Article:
Wednesday, March 02, 2016

Yes, I "eschew" group identification, and make no apologies

Columnist David Brooks is once again advising us on “how to be good” in a New York Times column today, March 2, 2016, on p. A27, “The Movement Mentality”.
His last paragraph sums it up, referring to “steps that are less in fashion today: committing to a collective, accepting a label, keeping faith, surrendering self to a tradition that stretches beyond you in time.”

Whoa, that’s group think, demanding preferences for your own cohort, ranging from “Black Live Matter” to the Tea Party.

To some extent, it means giving up time and listening to others when they approach you and barge in to your life, even answering calls or door knocks (the latter, maybe with some personal security risk) asking for donations for causes or even political contributions.

That is to say, “I” am not better than the problems others have, not above carrying a sign in a demonstration or shouting.  Or I shouldn’t be.

The Left tends to demand participation of someone like me in “group activities”, and it matter which group. That doesn’t suit an Aspie-personality that doesn’t handle social competition well.  It’s better to create and project my own world, something that (with web access) makes social competition irrelevant – even given the mechanics of modern social media.  A lot of people will resent this, see it as a threat.

The Right wants me to identify with something more specific, like a religiously influenced donation to help a poor child in Africa, hopefully to “save” the person.  So that’s a cause greater than self, saving other people’s souls?  Sounds presumptious, pushy, unwelcome.  Look at what Mormon missionaries are expected to do, knock and proselytize their faith.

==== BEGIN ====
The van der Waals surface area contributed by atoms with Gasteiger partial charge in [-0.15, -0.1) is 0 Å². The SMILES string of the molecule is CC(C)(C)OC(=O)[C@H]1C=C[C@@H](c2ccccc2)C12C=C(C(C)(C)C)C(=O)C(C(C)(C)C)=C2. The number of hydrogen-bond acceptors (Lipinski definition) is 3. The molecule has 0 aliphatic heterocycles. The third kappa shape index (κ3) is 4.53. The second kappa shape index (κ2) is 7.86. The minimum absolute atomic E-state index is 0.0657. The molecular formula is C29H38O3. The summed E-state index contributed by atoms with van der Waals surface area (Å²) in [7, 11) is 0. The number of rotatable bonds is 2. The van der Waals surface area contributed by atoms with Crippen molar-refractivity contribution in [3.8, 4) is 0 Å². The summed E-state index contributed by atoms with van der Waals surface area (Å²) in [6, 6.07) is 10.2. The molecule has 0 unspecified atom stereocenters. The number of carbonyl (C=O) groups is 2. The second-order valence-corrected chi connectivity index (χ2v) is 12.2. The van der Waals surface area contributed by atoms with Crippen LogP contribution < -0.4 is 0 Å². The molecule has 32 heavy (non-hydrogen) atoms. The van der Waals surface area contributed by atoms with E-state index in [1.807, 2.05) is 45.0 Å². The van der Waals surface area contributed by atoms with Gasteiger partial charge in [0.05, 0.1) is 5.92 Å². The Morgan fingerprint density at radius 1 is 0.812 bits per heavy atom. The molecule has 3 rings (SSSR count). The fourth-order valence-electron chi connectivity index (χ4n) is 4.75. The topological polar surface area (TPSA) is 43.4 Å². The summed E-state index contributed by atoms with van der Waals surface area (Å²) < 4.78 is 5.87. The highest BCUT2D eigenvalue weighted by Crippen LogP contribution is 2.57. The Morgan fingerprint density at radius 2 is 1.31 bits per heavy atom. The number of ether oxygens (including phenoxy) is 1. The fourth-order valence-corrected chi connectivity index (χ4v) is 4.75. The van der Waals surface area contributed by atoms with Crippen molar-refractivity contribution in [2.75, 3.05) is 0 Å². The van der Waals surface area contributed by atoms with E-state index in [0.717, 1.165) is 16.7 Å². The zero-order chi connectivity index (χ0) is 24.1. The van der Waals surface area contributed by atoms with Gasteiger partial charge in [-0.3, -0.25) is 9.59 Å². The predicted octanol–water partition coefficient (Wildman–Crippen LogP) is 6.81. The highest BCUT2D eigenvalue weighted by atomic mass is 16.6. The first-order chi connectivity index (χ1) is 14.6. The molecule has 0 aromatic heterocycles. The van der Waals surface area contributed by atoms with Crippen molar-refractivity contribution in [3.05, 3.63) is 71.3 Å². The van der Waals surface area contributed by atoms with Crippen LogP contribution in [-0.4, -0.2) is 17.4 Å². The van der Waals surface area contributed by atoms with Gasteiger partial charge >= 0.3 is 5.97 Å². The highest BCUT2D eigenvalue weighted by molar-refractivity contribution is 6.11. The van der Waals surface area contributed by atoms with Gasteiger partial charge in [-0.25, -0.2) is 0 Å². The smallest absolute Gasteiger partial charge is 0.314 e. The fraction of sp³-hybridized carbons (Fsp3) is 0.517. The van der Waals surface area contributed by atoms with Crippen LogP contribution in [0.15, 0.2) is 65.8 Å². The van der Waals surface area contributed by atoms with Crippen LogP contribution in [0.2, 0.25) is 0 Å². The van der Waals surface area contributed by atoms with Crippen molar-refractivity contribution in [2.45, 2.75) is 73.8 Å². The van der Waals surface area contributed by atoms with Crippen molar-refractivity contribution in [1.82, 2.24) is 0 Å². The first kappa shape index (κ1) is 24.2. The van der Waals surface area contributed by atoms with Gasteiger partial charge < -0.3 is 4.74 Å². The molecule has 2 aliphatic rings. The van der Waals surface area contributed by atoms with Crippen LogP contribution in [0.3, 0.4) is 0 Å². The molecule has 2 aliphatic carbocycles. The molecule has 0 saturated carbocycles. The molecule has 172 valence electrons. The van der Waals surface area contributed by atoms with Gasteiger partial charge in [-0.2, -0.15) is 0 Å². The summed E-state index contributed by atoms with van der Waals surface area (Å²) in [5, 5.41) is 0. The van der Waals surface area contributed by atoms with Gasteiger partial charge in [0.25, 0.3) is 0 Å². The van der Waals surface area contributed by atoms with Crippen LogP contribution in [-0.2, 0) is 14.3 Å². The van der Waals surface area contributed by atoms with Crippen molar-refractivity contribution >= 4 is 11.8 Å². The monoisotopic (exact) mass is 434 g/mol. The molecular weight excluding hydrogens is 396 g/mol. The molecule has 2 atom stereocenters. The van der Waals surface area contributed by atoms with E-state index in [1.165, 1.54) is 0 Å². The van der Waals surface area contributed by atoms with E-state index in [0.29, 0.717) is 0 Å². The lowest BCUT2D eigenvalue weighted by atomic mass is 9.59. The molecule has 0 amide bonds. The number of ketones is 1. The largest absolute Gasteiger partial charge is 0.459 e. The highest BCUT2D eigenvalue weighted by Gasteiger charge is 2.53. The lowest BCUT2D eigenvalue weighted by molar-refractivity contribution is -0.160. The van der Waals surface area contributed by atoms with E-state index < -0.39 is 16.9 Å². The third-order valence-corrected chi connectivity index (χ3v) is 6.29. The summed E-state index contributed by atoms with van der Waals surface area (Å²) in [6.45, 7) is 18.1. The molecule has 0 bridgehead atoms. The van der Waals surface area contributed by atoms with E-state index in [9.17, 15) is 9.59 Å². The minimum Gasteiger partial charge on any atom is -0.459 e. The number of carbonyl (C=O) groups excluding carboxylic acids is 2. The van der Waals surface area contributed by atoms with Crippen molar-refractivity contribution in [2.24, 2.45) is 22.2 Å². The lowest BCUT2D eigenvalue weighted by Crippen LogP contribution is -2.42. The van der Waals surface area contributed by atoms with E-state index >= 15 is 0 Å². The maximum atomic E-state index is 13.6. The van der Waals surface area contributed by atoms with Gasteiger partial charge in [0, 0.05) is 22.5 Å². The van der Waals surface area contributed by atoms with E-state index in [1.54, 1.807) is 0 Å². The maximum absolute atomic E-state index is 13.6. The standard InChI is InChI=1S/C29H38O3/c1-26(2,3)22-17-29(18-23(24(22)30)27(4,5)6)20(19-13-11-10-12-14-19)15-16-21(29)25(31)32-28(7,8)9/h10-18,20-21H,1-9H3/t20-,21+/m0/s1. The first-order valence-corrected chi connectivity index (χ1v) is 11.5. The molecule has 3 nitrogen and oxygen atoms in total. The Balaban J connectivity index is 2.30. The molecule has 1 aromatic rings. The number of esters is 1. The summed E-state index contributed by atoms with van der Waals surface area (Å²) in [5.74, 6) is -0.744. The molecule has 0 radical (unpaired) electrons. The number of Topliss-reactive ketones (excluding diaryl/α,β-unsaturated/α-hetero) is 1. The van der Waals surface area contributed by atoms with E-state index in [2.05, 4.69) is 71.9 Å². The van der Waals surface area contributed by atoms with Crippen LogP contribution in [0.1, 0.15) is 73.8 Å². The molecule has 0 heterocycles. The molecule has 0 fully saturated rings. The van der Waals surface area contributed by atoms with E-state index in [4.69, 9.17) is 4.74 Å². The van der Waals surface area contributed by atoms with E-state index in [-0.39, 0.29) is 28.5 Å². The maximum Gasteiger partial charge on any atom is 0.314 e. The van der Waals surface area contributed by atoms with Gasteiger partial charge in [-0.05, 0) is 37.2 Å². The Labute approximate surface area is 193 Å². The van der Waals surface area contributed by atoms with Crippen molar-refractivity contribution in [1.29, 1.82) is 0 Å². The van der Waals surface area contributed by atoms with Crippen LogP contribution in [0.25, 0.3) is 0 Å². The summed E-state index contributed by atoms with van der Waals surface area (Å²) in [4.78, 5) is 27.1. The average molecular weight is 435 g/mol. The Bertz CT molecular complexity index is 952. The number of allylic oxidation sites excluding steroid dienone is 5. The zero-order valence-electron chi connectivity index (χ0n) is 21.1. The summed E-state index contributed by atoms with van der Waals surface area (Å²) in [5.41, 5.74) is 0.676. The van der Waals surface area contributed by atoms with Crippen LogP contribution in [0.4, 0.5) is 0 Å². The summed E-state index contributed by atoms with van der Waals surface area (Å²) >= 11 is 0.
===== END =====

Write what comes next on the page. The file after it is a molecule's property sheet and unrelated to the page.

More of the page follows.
This does sound like the old dichotomy about winning arguments as against winning converts. A good example might be expecting an absolutely commitment against government surveillance and decryption (as in the Apple-FBI case) and accept the “faith” of a libertarian cohort group.  But the actual issue is more than that.  It can take on an existential character.

Another good example could be the mode of participation in the debate on issues ranging from paid family leave to marriage equality.  My concern is not just that members of one “group” have a legitimate ‘need”; providing it can require expropriation and demand sacrifices of others; things have to be “paid for”.  (So much for Bernie Sanders and the “gimme’s”).

Lately, I’ve been approached more often than I used to be, to go do certain social functions, even half-join certain groups.  A couple times in the past, my relation with a group would break down because I haven’t tried hard enough to be really part of the group and read between the lines of what was going on.

I am not cool about being introduced to people my own age just for match making or social-only purposes.  But online, I will suggest people who are working on something in common to hook up.  You have to be careful and respectful doing this.  But sometimes it works.  It’s maybe the beginnings of becoming an “agent”.

I’ve had people friend me on Facebook and then post a religious message on my timeline, or an appeal for aa donation with good intentions, or even tag me to imply I am personally involved in their causes.  It asks for a commitment that is far from intellectually or journalistically “objective”, that makes group preferences.